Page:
Ed Gibbs


The Devil and Father Amorth – first look review

William Friedkin revisits his Exorcist franchise with a bizarre doc grounded more in melodrama than cold hard fact.

Despite directing the definitive horror series about demonic possession, neither director William Friedkin nor writer William Peter Blatty (who passed away earlier this year) actually witnessed a real exorcism. Until now.

In this intriguing spin-off doc, Friedkin proceeds to present his own examination of exorcism, which serves as a useful device to plug his classic 1973 original (albeit with little footage from the film), while also spooking the bejesus out of us as his long-suffering subject, a thirtysomething Italian named Christina, endures a 10th exorcism with the best of the best: the apparently unshakable Father Amorth.

Friedkin gleefully leaps up here, there and everywhere, from Georgetown University (where Blatty wrote his book, and where some of Friedkin’s film was shot) to Rome to a more remote hill-top village away from the Italian capital, where his subject appears to lure him into a trap of full-on satanic torpor.

Alas, this pivotal sequence is not captured by Friedkin on his trusty SLR – Christina, Father Amorth and her assembled family only agreed to minimal equipment being used throughout – so we have to take Friedkin’s dramatically stylised recollection as gospel (retold over an Exorcist-esque score, with suitably swift visual cuts). There is, however, plenty of the poor Christina writhing and gnashing her way through an exorcism, as Father Amorth calmly carries on (with Christina’s family wailing and rocking behind him).

According to Friedkin, around 500,000 Italians endure an exorcist-like experience each year. That seems a staggering figure, until you consider the hold the Vatican and Catholicism still has over much of the country. He appears to genuinely believe in the validity of his subject, even going so far as to press a handful of learned interviewees into vouching for it, whether they wish to or not.

One American bishop in particular clearly has misgivings about such diagnosis in the 21st century, erring on the side of psychology as the first port of call. Friedkin pushes him into admitting that he does not perform exorcisms himself, and has no wish to do so. It is, in effect, playing with fire.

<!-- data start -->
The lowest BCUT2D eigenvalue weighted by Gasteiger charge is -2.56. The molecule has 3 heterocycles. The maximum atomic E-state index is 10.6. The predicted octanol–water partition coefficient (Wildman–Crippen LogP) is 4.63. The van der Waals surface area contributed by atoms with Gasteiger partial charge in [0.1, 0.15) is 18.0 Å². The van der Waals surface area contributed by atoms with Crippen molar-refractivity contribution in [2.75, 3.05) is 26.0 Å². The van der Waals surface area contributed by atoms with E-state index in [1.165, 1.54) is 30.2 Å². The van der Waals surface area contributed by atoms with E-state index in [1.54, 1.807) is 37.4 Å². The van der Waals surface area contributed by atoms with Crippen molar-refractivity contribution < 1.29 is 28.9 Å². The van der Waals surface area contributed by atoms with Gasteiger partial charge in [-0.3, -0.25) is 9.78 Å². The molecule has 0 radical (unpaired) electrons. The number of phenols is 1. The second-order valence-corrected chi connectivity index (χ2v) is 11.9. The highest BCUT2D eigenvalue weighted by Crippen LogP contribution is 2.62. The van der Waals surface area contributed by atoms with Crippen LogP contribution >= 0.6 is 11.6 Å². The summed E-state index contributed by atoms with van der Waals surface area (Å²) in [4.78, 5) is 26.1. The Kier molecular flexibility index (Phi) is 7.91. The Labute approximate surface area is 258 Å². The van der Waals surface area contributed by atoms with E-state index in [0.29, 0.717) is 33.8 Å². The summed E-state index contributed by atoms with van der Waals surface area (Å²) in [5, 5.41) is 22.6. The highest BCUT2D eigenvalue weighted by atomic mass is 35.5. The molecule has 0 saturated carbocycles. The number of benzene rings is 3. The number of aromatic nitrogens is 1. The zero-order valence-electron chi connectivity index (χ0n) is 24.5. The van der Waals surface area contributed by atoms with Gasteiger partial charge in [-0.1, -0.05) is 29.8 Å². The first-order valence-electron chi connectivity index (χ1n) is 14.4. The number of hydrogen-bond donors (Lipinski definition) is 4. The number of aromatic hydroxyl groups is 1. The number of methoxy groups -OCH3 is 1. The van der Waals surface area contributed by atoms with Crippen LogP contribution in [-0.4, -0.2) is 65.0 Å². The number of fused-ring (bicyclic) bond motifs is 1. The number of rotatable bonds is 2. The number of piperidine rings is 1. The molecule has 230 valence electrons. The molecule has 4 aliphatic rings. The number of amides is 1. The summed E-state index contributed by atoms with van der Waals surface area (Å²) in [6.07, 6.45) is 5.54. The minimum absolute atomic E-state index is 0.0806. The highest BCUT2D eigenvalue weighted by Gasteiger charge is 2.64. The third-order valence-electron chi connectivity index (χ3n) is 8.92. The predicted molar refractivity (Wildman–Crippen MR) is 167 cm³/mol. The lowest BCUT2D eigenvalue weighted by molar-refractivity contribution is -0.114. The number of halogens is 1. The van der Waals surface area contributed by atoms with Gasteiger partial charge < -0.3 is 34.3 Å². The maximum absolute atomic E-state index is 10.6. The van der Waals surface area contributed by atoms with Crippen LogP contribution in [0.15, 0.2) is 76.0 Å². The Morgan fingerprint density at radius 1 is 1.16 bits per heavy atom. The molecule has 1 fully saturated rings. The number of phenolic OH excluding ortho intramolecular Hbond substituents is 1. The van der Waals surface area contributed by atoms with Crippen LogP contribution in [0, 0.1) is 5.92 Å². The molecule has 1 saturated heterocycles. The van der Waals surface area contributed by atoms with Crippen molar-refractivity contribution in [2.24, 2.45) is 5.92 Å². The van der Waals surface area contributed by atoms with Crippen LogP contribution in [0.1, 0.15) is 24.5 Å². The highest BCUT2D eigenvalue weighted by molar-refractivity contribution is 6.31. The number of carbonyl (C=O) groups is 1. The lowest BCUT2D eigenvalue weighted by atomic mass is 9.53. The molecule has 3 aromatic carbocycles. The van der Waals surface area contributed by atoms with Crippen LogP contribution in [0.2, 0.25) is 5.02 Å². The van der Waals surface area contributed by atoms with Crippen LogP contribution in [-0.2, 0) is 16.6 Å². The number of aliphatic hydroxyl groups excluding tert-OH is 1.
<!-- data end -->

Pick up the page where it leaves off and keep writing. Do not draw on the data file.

The director delivers a deliciously over-the-top narration to proceedings, providing an amusing distraction from the severity of Christina’s condition. The credibility of her condition is another matter – the audio of her possessed howl sounds suspiciously doctored to these ears – but there is no questioning her own belief. The other 500,000 seem to use the exercise as an annual purging of the soul. One imagines that therapists would have a field day with this lot.

The lo-fi look of the film, together with its uneven audio track, actually works in its favour in a found footage sort of way. What will ultimately become of it is anyone’s guess, but given Friedkin’s fanbase one imagines a VOD platform will pick it up. While it is unlikely to be the last word on the subject – Friedkin is apparently far from done on the subject – the doc does serve as a curious companion piece for fans, even if it throws up more questions than it answers.

Published 31 Aug 2017

Tags: William Friedkin

Suggested For You

Discover the radical world view of this apocalyptic exorcist movie

By Anton Bitel

Marc Carreté’s Barcelona-set horror debut Asmodexia is out on DVD this month.

Downsizing – first look review

By Ed Gibbs

Alexander Payne’s gentle satire has a point to make about the state of the union – and the future of planet Earth.

Have we become the audience in Wes Craven’s New Nightmare?

By Thomas Hobbs

The director’s satirical 1994 horror explores what happens when society embraces its worst monsters.

Little White Lies Logo

About Little White Lies

Little White Lies was established in 2005 as a bi-monthly print magazine committed to championing great movies and the talented people who make them. Combining cutting-edge design, illustration and journalism, we’ve been described as being “at the vanguard of the independent publishing movement.” Our reviews feature a unique tripartite ranking system that captures the different aspects of the movie-going experience. We believe in Truth & Movies.